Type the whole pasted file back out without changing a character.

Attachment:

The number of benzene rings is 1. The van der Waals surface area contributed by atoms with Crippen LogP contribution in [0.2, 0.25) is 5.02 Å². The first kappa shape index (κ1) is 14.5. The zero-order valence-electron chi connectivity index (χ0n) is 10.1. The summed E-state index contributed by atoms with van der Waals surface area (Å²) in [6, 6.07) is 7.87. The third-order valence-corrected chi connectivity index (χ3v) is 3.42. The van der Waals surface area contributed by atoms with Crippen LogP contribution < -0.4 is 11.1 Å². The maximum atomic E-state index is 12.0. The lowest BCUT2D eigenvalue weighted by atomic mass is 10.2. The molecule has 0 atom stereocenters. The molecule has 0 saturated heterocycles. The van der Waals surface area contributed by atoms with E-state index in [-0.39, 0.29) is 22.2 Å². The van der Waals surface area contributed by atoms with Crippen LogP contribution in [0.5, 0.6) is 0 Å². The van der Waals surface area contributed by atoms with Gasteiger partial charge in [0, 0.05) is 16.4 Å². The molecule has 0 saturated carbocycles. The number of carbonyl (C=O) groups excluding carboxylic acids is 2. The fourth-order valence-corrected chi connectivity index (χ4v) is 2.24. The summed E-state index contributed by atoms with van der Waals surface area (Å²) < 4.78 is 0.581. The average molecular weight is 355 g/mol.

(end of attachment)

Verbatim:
The number of benzene rings is 1. The van der Waals surface area contributed by atoms with Crippen LogP contribution in [0.2, 0.25) is 5.02 Å². The first kappa shape index (κ1) is 14.5. The zero-order valence-electron chi connectivity index (χ0n) is 10.1. The summed E-state index contributed by atoms with van der Waals surface area (Å²) in [6, 6.07) is 7.87. The third-order valence-corrected chi connectivity index (χ3v) is 3.42. The van der Waals surface area contributed by atoms with Crippen LogP contribution < -0.4 is 11.1 Å². The maximum atomic E-state index is 12.0. The lowest BCUT2D eigenvalue weighted by atomic mass is 10.2. The molecule has 0 atom stereocenters. The molecule has 0 saturated heterocycles. The van der Waals surface area contributed by atoms with E-state index in [-0.39, 0.29) is 22.2 Å². The van der Waals surface area contributed by atoms with Crippen LogP contribution in [0.5, 0.6) is 0 Å². The van der Waals surface area contributed by atoms with Gasteiger partial charge in [0, 0.05) is 16.4 Å². The molecule has 0 saturated carbocycles. The number of carbonyl (C=O) groups excluding carboxylic acids is 2. The fourth-order valence-corrected chi connectivity index (χ4v) is 2.24. The summed E-state index contributed by atoms with van der Waals surface area (Å²) < 4.78 is 0.581. The average molecular weight is 355 g/mol.